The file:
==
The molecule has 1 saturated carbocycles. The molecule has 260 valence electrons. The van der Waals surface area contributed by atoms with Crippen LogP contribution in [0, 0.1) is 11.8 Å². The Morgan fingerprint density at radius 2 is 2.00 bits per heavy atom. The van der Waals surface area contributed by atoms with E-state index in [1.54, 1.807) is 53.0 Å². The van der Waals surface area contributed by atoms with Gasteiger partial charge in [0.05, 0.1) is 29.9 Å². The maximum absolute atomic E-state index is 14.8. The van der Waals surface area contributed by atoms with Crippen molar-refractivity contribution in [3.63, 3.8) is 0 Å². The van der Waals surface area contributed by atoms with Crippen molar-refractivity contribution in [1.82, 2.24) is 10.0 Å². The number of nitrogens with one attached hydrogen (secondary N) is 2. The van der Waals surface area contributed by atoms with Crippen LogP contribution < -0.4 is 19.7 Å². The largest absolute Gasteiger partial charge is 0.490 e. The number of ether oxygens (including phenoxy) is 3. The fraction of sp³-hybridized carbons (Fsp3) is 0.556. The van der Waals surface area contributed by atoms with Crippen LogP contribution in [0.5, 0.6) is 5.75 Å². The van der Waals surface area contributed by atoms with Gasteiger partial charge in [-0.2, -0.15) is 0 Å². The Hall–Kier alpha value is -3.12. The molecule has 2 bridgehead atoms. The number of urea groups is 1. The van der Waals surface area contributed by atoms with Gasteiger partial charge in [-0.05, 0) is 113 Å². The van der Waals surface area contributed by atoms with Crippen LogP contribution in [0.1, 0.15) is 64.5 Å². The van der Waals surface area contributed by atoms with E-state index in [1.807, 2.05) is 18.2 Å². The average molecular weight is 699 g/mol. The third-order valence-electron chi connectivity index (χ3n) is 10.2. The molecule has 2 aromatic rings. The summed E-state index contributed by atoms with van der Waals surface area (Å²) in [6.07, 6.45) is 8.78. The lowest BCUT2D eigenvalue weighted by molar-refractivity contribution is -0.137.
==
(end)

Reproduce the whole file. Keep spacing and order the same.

The molecule has 1 saturated carbocycles. The molecule has 260 valence electrons. The van der Waals surface area contributed by atoms with Crippen LogP contribution in [0, 0.1) is 11.8 Å². The Morgan fingerprint density at radius 2 is 2.00 bits per heavy atom. The van der Waals surface area contributed by atoms with E-state index in [1.54, 1.807) is 53.0 Å². The van der Waals surface area contributed by atoms with Gasteiger partial charge in [0.05, 0.1) is 29.9 Å². The maximum absolute atomic E-state index is 14.8. The van der Waals surface area contributed by atoms with Crippen molar-refractivity contribution in [3.63, 3.8) is 0 Å². The van der Waals surface area contributed by atoms with Crippen molar-refractivity contribution in [1.82, 2.24) is 10.0 Å². The number of nitrogens with one attached hydrogen (secondary N) is 2. The van der Waals surface area contributed by atoms with Crippen LogP contribution < -0.4 is 19.7 Å². The largest absolute Gasteiger partial charge is 0.490 e. The number of ether oxygens (including phenoxy) is 3. The fraction of sp³-hybridized carbons (Fsp3) is 0.556. The van der Waals surface area contributed by atoms with Crippen LogP contribution in [0.5, 0.6) is 5.75 Å². The van der Waals surface area contributed by atoms with Gasteiger partial charge in [-0.2, -0.15) is 0 Å². The Hall–Kier alpha value is -3.12. The molecule has 2 bridgehead atoms. The number of urea groups is 1. The van der Waals surface area contributed by atoms with Gasteiger partial charge in [-0.05, 0) is 113 Å². The van der Waals surface area contributed by atoms with Crippen LogP contribution in [0.1, 0.15) is 64.5 Å². The van der Waals surface area contributed by atoms with E-state index in [1.807, 2.05) is 18.2 Å². The average molecular weight is 699 g/mol. The third-order valence-electron chi connectivity index (χ3n) is 10.2. The molecule has 2 aromatic rings. The summed E-state index contributed by atoms with van der Waals surface area (Å²) in [6.07, 6.45) is 8.78. The lowest BCUT2D eigenvalue weighted by molar-refractivity contribution is -0.137.